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ESD Extra: Meet Inspector Brandon Massey
After serving aboard a nuclear submarine for the U.S. Navy, Brandon Massey had his fill of cramped spaces and decided to spend the rest of his career working outside as much as possible.
He enrolled at Western Washington University, where he earned a bachelor’s degree in environmental science. He joined the San José Environmental Services Department in 2013.
These days he gets plenty of fresh air and sunshine as an environmental inspector with ESD’s Watershed Protection Division.
Brandon is part of a five-person team that inspects more than 450 sites in San José that feature about 3,000 green stormwater infrastructure measures to make sure they are properly maintained.
Green stormwater infrastructure uses natural systems to treat and filter stormwater, preventing pollution from reaching San José creeks and rivers and flowing to San Francisco Bay. Examples of GSI include rain gardens, permeable pavers and green roofs.
These natural devices are becoming more and more common – in San José, they are now required in many large development and redevelopment projects. The City has developed a comprehensive Green Stormwater Infrastructure Plan to guide the implementation of GSI measures. Watershed Protection staff also led the creation of a Green Stormwater Infrastructure Maintenance Field Guide to help property owners and managers properly maintain GSI measures.
Brandon and his fellow inspectors have learned a lot since their team was formed two years ago, from the right mix of plants, mulch and soil to keep GSI measures functioning properly to how the devices are engineered to ensure that water flows into them and infiltrates the soil.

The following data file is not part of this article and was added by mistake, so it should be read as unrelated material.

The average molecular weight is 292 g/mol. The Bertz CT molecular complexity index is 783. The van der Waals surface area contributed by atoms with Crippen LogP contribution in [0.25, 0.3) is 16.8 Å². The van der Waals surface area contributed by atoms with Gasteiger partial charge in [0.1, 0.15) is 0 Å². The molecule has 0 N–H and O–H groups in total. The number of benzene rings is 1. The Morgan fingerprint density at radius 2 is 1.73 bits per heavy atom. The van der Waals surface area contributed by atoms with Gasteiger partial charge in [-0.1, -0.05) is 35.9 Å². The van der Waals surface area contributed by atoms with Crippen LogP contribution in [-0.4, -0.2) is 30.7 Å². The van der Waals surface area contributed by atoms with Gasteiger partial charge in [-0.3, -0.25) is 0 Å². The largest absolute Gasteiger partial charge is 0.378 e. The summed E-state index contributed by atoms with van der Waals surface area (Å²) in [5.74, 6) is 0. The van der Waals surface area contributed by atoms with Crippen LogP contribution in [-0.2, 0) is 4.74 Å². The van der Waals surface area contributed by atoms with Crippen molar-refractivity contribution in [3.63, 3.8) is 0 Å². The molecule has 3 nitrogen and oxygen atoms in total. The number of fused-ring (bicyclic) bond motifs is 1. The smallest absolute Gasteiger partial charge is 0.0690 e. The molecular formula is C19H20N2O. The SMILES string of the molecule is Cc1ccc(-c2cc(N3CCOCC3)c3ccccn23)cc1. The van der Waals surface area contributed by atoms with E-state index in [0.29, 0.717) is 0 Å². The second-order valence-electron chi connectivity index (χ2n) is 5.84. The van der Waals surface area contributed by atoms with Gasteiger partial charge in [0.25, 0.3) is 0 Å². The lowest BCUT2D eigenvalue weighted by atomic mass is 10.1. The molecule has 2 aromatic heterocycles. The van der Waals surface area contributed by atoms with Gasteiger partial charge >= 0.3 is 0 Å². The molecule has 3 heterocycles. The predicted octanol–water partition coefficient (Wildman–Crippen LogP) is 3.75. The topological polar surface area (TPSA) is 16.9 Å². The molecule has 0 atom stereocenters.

Members of the team are now resources for property owners and managers.
“One of the things I really enjoy about being an inspector,” Brandon said, “is talking to people and helping them understand the importance of these systems and how to maintain them well.”
For Brandon, working on GSI has allowed him to tap into his educational background. One of his concentrations at Western Washington was landscape ecology.
“I enjoy plants and gardening,” he said, “so it was a chance to combine my job with some of my personal interests.”
He also enjoys the camaraderie of working on a close-knit team and the rewarding feeling of protecting the environment.
“It’s a great group of people who are passionate about what we do and have a wide range of skills,” he said. “I believe in what I do: trying to limit the impact of our urban environment on the surrounding natural environment.”
Green stormwater infrastructure has many benefits, including:
- Improved air and water quality
- Reduced flooding
- Neighborhood beautification
- Climate resiliency
- Improved wildlife habitat